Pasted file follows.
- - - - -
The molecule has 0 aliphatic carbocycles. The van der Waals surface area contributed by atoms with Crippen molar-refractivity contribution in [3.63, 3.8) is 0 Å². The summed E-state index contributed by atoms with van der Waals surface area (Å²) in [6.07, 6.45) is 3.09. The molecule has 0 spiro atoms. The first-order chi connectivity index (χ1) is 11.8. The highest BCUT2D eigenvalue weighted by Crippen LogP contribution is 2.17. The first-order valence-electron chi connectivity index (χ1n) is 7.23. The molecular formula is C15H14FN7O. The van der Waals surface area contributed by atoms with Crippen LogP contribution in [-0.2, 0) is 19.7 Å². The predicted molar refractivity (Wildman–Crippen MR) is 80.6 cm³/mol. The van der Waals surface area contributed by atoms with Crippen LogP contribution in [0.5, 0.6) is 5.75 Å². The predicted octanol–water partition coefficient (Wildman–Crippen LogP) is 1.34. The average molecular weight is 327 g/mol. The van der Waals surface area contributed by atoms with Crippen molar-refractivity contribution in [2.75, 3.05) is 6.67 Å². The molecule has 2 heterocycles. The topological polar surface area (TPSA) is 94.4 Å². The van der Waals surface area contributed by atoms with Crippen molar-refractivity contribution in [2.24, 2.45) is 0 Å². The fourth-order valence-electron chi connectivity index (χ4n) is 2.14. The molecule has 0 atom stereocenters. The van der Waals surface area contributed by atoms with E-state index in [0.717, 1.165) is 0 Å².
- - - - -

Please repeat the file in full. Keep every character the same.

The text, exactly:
The molecule has 0 aliphatic carbocycles. The van der Waals surface area contributed by atoms with Crippen molar-refractivity contribution in [3.63, 3.8) is 0 Å². The summed E-state index contributed by atoms with van der Waals surface area (Å²) in [6.07, 6.45) is 3.09. The molecule has 0 spiro atoms. The first-order chi connectivity index (χ1) is 11.8. The highest BCUT2D eigenvalue weighted by Crippen LogP contribution is 2.17. The first-order valence-electron chi connectivity index (χ1n) is 7.23. The molecular formula is C15H14FN7O. The van der Waals surface area contributed by atoms with Crippen LogP contribution in [-0.2, 0) is 19.7 Å². The predicted molar refractivity (Wildman–Crippen MR) is 80.6 cm³/mol. The van der Waals surface area contributed by atoms with Crippen LogP contribution in [0.5, 0.6) is 5.75 Å². The predicted octanol–water partition coefficient (Wildman–Crippen LogP) is 1.34. The average molecular weight is 327 g/mol. The van der Waals surface area contributed by atoms with Crippen molar-refractivity contribution in [2.75, 3.05) is 6.67 Å². The molecule has 2 heterocycles. The topological polar surface area (TPSA) is 94.4 Å². The van der Waals surface area contributed by atoms with Crippen molar-refractivity contribution in [2.24, 2.45) is 0 Å². The fourth-order valence-electron chi connectivity index (χ4n) is 2.14. The molecule has 0 atom stereocenters. The van der Waals surface area contributed by atoms with E-state index in [0.717, 1.165) is 0 Å².